Bowel Cancer: The Facts

Advice from The London General Practice on how to spot the signs of bowel cancer and preventative measures you can take to minimise risk.

Bowel cancer, also known as colorectal cancer is the fourth most common cancer in the UK and the second biggest cancer killer. Over 42,000 people are diagnosed every year in the UK and can affect anyone of any age. More than nine out of ten are over the age of 50, and nearly six out of ten aged 70+.

However, more than 2,500 new cases are diagnosed each year in people under the age of 50. 1 in 15 men and 1 in 18 women will be diagnosed with bowel cancer during their lifetime.

Bowel cancer is treatable and curable if diagnosed at the earliest stage but drops significantly as the disease develops. More than 16,000 people die from bowel cancer in the UK every year.

Symptoms include:

• Bleeding from the back passage and/or blood in your stool
• Persistent, unexplained change in bowel habit
• A need to pass stool, even after opening your bowels.
• Unexplained weight loss.
• Extreme tiredness for no reason.
• A pain or lump in your abdomen.

Most people with these symptoms don’t have bowel cancer, but if you are concerned, please speak to your GP.


• Being over 50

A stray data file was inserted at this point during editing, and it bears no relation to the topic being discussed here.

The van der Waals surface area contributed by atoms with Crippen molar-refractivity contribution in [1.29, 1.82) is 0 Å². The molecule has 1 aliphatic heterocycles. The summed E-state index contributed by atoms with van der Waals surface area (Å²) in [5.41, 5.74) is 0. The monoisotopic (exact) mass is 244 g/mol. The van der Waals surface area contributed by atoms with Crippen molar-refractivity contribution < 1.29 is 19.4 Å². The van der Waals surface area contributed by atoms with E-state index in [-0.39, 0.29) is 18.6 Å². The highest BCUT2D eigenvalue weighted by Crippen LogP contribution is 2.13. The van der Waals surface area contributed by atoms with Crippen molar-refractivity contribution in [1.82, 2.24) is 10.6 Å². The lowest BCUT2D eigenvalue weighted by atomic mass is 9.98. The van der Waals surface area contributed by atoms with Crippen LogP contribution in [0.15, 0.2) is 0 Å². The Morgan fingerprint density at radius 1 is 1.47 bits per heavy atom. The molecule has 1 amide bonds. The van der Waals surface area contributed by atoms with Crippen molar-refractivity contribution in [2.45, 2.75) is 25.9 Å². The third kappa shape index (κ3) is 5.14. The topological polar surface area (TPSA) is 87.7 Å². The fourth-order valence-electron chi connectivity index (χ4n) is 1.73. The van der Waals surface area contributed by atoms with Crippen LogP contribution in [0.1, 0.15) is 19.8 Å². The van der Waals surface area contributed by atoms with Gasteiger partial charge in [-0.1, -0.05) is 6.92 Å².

• Strong family history of bowel cancer. All family members should tell their GP if they have one first-degree relative diagnosed with bowel cancer before the age of 50, or two or more relatives diagnosed at any age, or one or more relatives with a known genetic condition linked to bowel cancer
• History of non-cancerous growths (polyps) in your bowel
• Longstanding inflammatory bowel disease such as Crohn’s disease or ulcerative colitis
• Type 2 diabetes

Lifestyle factors:

• Avoid processed meat and limit red meat consumption.
• Eat plenty of fibre from whole grains, pulses, veg and fruit.
• Maintain a healthy body weight
• Increase physical activity
• Reduce alcohol consumption: about 6% in the UK are linked to alcohol
• Stop smoking: An estimated 7% of bowel cancer cases in the UK are linked to tobacco smoking


Screening tests healthy people to see if they show early signs of cancer, or non-cancerous growths (polyps) that may develop into cancer in the future. Removing these can reduce your risk of getting bowel cancer.

At the London General Practice they guide their patients to access screening techniques to detect bowel cancers early.

• Faecal immunochemical test (FIT) or Faecal occult blood test (FOBT). Both look for tiny traces of blood in a stool sample.
• CT Colonoscopy, or virtual colonoscopy . This is when your bowel is imaged using a CT scanner
• Bowel scope screening. This test involves an endoscopist using a flexible tube called a colonoscope with a light and a camera to examine the bowel and take samples where needed.


Would depend on each individual case, but may comprise surgery with chemotherapy or radiotherapy. Even cases of advanced bowel cancer, where cancer cells may have spread beyond the bowel, can be treated through a variety of novel techniques.


The London General Practice
114a Harley Street,
London W1G 7JL

Tel: 0207 935 1000

Private GP services:

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